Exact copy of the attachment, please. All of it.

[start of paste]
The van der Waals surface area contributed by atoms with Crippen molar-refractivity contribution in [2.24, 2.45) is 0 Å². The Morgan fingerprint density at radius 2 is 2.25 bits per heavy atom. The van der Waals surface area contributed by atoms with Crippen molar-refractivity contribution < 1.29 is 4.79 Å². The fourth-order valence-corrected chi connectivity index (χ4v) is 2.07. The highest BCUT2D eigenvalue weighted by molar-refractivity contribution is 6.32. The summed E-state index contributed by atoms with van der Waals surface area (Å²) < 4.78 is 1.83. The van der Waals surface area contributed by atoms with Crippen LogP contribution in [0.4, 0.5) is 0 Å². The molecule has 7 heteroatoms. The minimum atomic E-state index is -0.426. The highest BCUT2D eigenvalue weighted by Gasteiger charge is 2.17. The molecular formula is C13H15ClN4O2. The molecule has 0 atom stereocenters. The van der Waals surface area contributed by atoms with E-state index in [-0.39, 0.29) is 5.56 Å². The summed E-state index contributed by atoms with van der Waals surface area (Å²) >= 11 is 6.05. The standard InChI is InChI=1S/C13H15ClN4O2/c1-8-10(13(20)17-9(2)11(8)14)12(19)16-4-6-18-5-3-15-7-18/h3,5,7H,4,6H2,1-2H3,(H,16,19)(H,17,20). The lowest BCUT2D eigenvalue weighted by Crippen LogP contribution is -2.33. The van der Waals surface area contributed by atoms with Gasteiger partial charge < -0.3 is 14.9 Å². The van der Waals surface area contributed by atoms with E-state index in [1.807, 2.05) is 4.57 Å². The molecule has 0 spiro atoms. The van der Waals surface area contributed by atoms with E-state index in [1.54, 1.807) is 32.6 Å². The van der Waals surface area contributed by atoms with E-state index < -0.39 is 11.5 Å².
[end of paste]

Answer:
The van der Waals surface area contributed by atoms with Crippen molar-refractivity contribution in [2.24, 2.45) is 0 Å². The Morgan fingerprint density at radius 2 is 2.25 bits per heavy atom. The van der Waals surface area contributed by atoms with Crippen molar-refractivity contribution < 1.29 is 4.79 Å². The fourth-order valence-corrected chi connectivity index (χ4v) is 2.07. The highest BCUT2D eigenvalue weighted by molar-refractivity contribution is 6.32. The summed E-state index contributed by atoms with van der Waals surface area (Å²) < 4.78 is 1.83. The van der Waals surface area contributed by atoms with Crippen LogP contribution in [0.4, 0.5) is 0 Å². The molecule has 7 heteroatoms. The minimum atomic E-state index is -0.426. The highest BCUT2D eigenvalue weighted by Gasteiger charge is 2.17. The molecular formula is C13H15ClN4O2. The molecule has 0 atom stereocenters. The van der Waals surface area contributed by atoms with E-state index in [-0.39, 0.29) is 5.56 Å². The summed E-state index contributed by atoms with van der Waals surface area (Å²) >= 11 is 6.05. The standard InChI is InChI=1S/C13H15ClN4O2/c1-8-10(13(20)17-9(2)11(8)14)12(19)16-4-6-18-5-3-15-7-18/h3,5,7H,4,6H2,1-2H3,(H,16,19)(H,17,20). The lowest BCUT2D eigenvalue weighted by Crippen LogP contribution is -2.33. The van der Waals surface area contributed by atoms with Gasteiger partial charge < -0.3 is 14.9 Å². The van der Waals surface area contributed by atoms with E-state index in [1.807, 2.05) is 4.57 Å². The molecule has 0 spiro atoms. The van der Waals surface area contributed by atoms with E-state index in [1.54, 1.807) is 32.6 Å². The van der Waals surface area contributed by atoms with E-state index < -0.39 is 11.5 Å².